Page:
Combining physical and visual simulation---creation of the planet Jupiter for the film “2010” - Yaeger, et al

Learning concepts through conversations in spoken dialogue systems 

Jia, et al.


In this work, we augment a spoken dialogue system with the ability to learn about new concepts by conversing with the user in natural language.

Bootstrapping semantic parsers from conversations 

Artzi, Zettlemoyer


In this paper, we present an approach for using conversational interactions of this type to induce semantic parsers. We demonstrate learning without any explicit annotation of the meanings of user utterances.

Elements of a Relational Theory of Datatypes 

Backhouse, Hoogendeijk


The "Boom hierarchy" is a hierarchy of types that begins at the level of trees and includes lists, bags and sets. This hierarchy forms the basis for the calculus of total functions developed by Bird and Meertens, and which has become known as the "BirdMeertens formalism".

A tutorial on the universality and expressiveness of fold 



In functional programming, fold is a standard operator that encapsulates a simple pattern of recursion for processing lists. This article is a tutorial on two key aspects of the fold operator for lists.

A commutative replicated data type for cooperative editing 

Prequiça, et al


This paper describes Treedoc, a novel CRDT design for cooperative text editing. An essential property is that the identifiers of Treedoc atoms are selected from a dense space.

CRDTs: Consistency without concurrency control 

Letia, Preguiça, Shapiro


A CRDT is a data type whose operations commute when they are concurrent. Replicas of a CRDT eventually converge without any complex concurrency control. As an existence proof, we exhibit a non-trivial CRDT: a shared edit buffer called Treedoc. We outline the design, implementation and performance of Treedoc.

Designing a commutative replicated data type 

Shapiro, Preguiça


Commuting operations greatly simplify consistency in distributed systems. This paper focuses on designing for commutativity, a topic neglected previously. We show that the replicas of any data type for which concurrent operations commute converges to a correct value, under some simple and standard assumptions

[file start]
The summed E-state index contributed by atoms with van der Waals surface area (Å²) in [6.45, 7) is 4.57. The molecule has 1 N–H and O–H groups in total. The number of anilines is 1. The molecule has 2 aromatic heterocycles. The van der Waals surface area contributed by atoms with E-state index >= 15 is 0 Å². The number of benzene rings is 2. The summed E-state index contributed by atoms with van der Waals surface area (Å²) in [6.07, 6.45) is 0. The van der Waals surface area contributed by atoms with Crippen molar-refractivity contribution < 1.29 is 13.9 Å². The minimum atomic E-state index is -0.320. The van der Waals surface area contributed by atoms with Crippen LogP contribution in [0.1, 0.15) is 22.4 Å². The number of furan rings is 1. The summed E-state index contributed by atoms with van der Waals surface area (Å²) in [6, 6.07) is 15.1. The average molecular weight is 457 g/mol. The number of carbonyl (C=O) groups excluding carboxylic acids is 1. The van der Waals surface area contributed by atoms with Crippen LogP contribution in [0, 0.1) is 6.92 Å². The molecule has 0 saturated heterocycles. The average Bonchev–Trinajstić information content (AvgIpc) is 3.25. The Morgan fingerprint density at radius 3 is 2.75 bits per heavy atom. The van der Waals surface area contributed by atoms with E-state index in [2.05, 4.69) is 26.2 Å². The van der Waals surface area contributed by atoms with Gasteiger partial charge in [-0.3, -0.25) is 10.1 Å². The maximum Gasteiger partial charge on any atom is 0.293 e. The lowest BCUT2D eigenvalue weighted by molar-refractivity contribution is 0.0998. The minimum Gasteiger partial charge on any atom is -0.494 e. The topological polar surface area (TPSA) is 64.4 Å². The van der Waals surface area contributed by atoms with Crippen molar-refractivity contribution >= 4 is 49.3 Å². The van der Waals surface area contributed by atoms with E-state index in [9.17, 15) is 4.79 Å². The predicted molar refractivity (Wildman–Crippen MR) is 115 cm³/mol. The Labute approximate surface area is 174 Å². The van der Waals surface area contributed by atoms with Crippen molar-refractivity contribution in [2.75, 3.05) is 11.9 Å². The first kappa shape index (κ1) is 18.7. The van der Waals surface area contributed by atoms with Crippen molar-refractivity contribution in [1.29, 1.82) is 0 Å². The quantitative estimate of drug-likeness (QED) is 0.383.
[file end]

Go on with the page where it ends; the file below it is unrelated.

Verified Peephole Optimizations for CompCert 

Mullen, Zuniga, Tatlock, Grossman


Transformations over assembly code are common in many compilers. These transformations are also some of the most bug-dense compiler components. Such bugs could be eliminated by formally verifying the compiler, but state-of-theart formally verified compilers like CompCert do not support assembly-level program transformations.

Improving the Static Analysis of Embedded Languages via Partial Evaluation 

Herman, Meunier


Programs in embedded languages contain invariants that are not automatically detected or enforced by their host language. We show how to use macros to easily implement partial evaluation of embedded interpreters in order to capture invariants encoded in embedded programs.

Improving Haskell Types with SMT 

Improving Haskell Types with SMT - Diatchki


We present a technique for integrating GHC’s type-checker with an SMT solver. The technique was developed to add support for reasoning about type-level functions on natural numbers, and so our implementation uses the theory of linear arithmetic

Type Systems as Macros 

Type Systems as Macros - Chang, Knauth, Greenman


We present Turnstile, a metalanguage for creating typed embedded languages. To implement the type system, programmers write type checking rules resembling traditional judgment syntax. To implement the semantics, they incorporate elaborations into these rules. Turnstile critically depends on the idea of linguistic reuse.

Paper: Type Tailoring 

Type Tailoring - Greenman, Chang, Felleisen


Type tailoring enables programmers to extend the rules of a type system without modifying the compiler. Programmers may thus codify additional knowledge about functions and methods in the form of a library of typing rules, which others may use without imposing any additional burden on their code or work flow

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